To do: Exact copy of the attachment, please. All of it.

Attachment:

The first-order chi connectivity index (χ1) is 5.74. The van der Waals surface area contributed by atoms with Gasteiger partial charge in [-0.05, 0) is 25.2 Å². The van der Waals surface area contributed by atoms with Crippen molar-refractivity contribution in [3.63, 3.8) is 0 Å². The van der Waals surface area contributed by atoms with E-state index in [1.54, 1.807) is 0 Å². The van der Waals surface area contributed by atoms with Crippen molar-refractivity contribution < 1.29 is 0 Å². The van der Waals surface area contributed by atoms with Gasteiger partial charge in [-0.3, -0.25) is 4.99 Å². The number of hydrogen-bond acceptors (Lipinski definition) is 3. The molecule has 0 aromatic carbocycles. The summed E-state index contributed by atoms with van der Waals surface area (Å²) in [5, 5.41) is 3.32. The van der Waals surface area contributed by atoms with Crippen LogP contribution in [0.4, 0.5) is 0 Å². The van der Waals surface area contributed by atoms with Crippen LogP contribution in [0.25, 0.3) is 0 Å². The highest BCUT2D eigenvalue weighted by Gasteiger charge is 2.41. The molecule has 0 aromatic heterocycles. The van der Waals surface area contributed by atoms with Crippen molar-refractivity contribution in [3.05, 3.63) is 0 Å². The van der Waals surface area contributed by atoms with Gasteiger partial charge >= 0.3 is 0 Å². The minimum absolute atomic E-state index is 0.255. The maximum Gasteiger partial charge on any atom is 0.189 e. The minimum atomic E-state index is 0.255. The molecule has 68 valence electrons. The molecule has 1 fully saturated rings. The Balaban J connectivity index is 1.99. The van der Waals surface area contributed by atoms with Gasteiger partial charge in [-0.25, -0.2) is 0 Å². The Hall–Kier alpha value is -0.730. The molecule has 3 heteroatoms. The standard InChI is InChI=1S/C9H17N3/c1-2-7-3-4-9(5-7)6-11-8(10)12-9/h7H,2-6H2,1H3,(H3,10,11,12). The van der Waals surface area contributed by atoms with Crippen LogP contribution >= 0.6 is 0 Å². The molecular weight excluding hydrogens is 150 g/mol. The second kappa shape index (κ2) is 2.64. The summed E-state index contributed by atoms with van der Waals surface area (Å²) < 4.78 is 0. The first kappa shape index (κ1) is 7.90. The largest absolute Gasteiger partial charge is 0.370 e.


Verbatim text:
The first-order chi connectivity index (χ1) is 5.74. The van der Waals surface area contributed by atoms with Gasteiger partial charge in [-0.05, 0) is 25.2 Å². The van der Waals surface area contributed by atoms with Crippen molar-refractivity contribution in [3.63, 3.8) is 0 Å². The van der Waals surface area contributed by atoms with E-state index in [1.54, 1.807) is 0 Å². The van der Waals surface area contributed by atoms with Crippen molar-refractivity contribution < 1.29 is 0 Å². The van der Waals surface area contributed by atoms with Gasteiger partial charge in [-0.3, -0.25) is 4.99 Å². The number of hydrogen-bond acceptors (Lipinski definition) is 3. The molecule has 0 aromatic carbocycles. The summed E-state index contributed by atoms with van der Waals surface area (Å²) in [5, 5.41) is 3.32. The van der Waals surface area contributed by atoms with Crippen LogP contribution in [0.4, 0.5) is 0 Å². The van der Waals surface area contributed by atoms with Crippen LogP contribution in [0.25, 0.3) is 0 Å². The highest BCUT2D eigenvalue weighted by Gasteiger charge is 2.41. The molecule has 0 aromatic heterocycles. The van der Waals surface area contributed by atoms with Crippen molar-refractivity contribution in [3.05, 3.63) is 0 Å². The van der Waals surface area contributed by atoms with Gasteiger partial charge >= 0.3 is 0 Å². The minimum absolute atomic E-state index is 0.255. The maximum Gasteiger partial charge on any atom is 0.189 e. The minimum atomic E-state index is 0.255. The molecule has 68 valence electrons. The molecule has 1 fully saturated rings. The Balaban J connectivity index is 1.99. The van der Waals surface area contributed by atoms with Gasteiger partial charge in [-0.25, -0.2) is 0 Å². The Hall–Kier alpha value is -0.730. The molecule has 3 heteroatoms. The standard InChI is InChI=1S/C9H17N3/c1-2-7-3-4-9(5-7)6-11-8(10)12-9/h7H,2-6H2,1H3,(H3,10,11,12). The van der Waals surface area contributed by atoms with Crippen LogP contribution >= 0.6 is 0 Å². The molecular weight excluding hydrogens is 150 g/mol. The second kappa shape index (κ2) is 2.64. The summed E-state index contributed by atoms with van der Waals surface area (Å²) < 4.78 is 0. The first kappa shape index (κ1) is 7.90. The largest absolute Gasteiger partial charge is 0.370 e.